Myths, Magic and Mystery
Monkey nuts, trick or treating, pumpkins and witches-things that come to mind when you say ‘Halloween’. Nowadays, October 31st is a day for children. Scary costumes, collecting sweets and watching Hocus Pocus are childhood memories we all recall fondly but where did it all begin? Like Paddy’s Day, a pint of the ‘black stuff’ and Tayto, the world can thank Ireland for today’s modern Halloween holiday.
Ireland has long been associated with myths surrounding the supernatural. Our heritage & culture is filled with magical tales and superstitions, with Halloween as just one of them.
Few people know Halloween traditions are more than 2,000 years old and our ancient ancestors, the Celts, started it all. Straddling the line between summer and winter, Samhain was celebrated to mark the end of plentiful times and to prepare for the dark, cold winter approaching. Samhain was the Celtic New Year and much of the traditions revolved around the belief that the veil which separates the living and spirit worlds was at its thinnest. This gave way to today’s notions of ghosts & ghouls roaming freely. To prevent malicious entities from entering their home, Celtic people would leave food & drink outside to appease any passing spirits. The well-known American phrase ‘trick or treating’ began its life as a less sugary idea. To avoid detection, wearing ugly masks and dressing in disguise, a tradition known as ‘guising’, was commonplace. The Celts went door to door begging for food or drink in return for offering blessings to those departed. As time moved on, children replaced adults and sweets replaced staple foods.
One of the most talked about Halloween practices is, of course, the bonfire. This is the highlight of the night and with the addition of fireworks, can be quite a showstopper. But how exactly does a fire, however impressive, fit into this ancient ritual? Not all Halloween traditions are related to death. Many of these obsolete rituals focused on the future instead of the past and the living instead of the dead. Divination and fortune-telling were very popular, especially among young girls. Celtic priests, the Druids, along with the rest of the community gathered around a large, sacred fire to ask the gods to send them blessings and keep them safe during the winter months. To ensure their survival, the Druids threw cattle bones into the flames, something they believed pleased the deities. Over time, this ‘bone-fire’ transformed to become our much-loved Bonfire.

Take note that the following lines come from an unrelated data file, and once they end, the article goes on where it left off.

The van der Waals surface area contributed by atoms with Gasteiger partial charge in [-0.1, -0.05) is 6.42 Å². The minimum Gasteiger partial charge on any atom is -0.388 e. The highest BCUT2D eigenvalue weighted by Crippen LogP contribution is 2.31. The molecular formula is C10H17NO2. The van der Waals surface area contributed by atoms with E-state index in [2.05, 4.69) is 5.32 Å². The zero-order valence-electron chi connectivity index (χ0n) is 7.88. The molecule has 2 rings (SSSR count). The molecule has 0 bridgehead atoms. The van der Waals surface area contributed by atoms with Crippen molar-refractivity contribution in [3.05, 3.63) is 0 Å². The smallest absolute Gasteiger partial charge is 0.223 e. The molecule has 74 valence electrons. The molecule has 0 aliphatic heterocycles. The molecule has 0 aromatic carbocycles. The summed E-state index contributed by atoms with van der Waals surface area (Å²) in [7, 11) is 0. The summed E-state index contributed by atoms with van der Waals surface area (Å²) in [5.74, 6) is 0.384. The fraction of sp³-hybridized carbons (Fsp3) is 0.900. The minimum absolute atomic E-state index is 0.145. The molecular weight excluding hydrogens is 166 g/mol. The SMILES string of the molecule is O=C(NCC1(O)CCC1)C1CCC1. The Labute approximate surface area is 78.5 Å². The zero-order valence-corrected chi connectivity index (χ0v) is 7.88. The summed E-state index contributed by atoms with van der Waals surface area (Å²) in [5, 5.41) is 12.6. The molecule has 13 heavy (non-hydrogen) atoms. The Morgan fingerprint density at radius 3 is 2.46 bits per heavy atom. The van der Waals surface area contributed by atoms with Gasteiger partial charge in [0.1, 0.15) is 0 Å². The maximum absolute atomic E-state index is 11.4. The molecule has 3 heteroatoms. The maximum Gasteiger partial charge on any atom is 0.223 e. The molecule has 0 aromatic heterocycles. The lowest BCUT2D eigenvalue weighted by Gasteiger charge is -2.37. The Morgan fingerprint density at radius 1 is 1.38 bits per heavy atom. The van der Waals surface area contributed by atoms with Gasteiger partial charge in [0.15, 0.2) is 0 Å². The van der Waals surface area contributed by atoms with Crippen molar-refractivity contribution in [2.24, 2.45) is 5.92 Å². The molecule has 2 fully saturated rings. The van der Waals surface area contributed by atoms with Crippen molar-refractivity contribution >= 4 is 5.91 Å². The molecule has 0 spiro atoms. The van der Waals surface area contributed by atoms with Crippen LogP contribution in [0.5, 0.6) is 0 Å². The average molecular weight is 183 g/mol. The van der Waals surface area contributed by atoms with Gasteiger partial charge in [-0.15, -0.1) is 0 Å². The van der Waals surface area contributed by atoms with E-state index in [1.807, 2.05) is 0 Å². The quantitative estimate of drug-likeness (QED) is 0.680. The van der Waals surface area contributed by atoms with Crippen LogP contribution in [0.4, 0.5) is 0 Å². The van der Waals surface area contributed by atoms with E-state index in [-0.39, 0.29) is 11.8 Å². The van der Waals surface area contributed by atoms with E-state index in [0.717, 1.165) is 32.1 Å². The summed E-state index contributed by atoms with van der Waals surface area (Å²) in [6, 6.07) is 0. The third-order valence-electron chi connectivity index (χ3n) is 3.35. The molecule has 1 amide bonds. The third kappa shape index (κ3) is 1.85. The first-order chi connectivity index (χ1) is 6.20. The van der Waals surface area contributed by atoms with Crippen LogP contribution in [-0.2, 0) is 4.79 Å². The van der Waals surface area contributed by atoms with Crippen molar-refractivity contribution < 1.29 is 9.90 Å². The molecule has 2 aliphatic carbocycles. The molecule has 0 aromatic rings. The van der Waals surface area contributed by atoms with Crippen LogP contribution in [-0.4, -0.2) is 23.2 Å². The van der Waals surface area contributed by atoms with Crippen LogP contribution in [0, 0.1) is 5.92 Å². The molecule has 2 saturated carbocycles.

Halloween games are a must for many families but even these seemingly harmless games have a more serious past. A favourite, bobbing for apples, was a way for young girls to discover their future and more importantly when they would marry. An Irish treat, barmbrack, was shown special interest during Samhain. A gold ring, hidden in the mix, would determine the next maiden down the aisle.
The ancient Celts and their sacred rituals saw major developments at the beginning of the eighth century thanks to the spread of Christianity and the Christian Memorial Day ‘All Souls Day’. Old and new traditions merged, Samhain changed to All Hallows Eve which subsequently became the modern day Halloween.
Halloween has seen many changes throughout the years, least of all its name. Whether you know it as Halloween, Samhain, All Hallows Eve or All Souls Day, its origins are rooted in Ireland’s mystical past. This Halloween, spare a thought for our ancestors and traditions past and be sure to wish your loved ones a prosperous and happy (Celtic) New Year!
Happy Halloween from all at Treacys Hotel!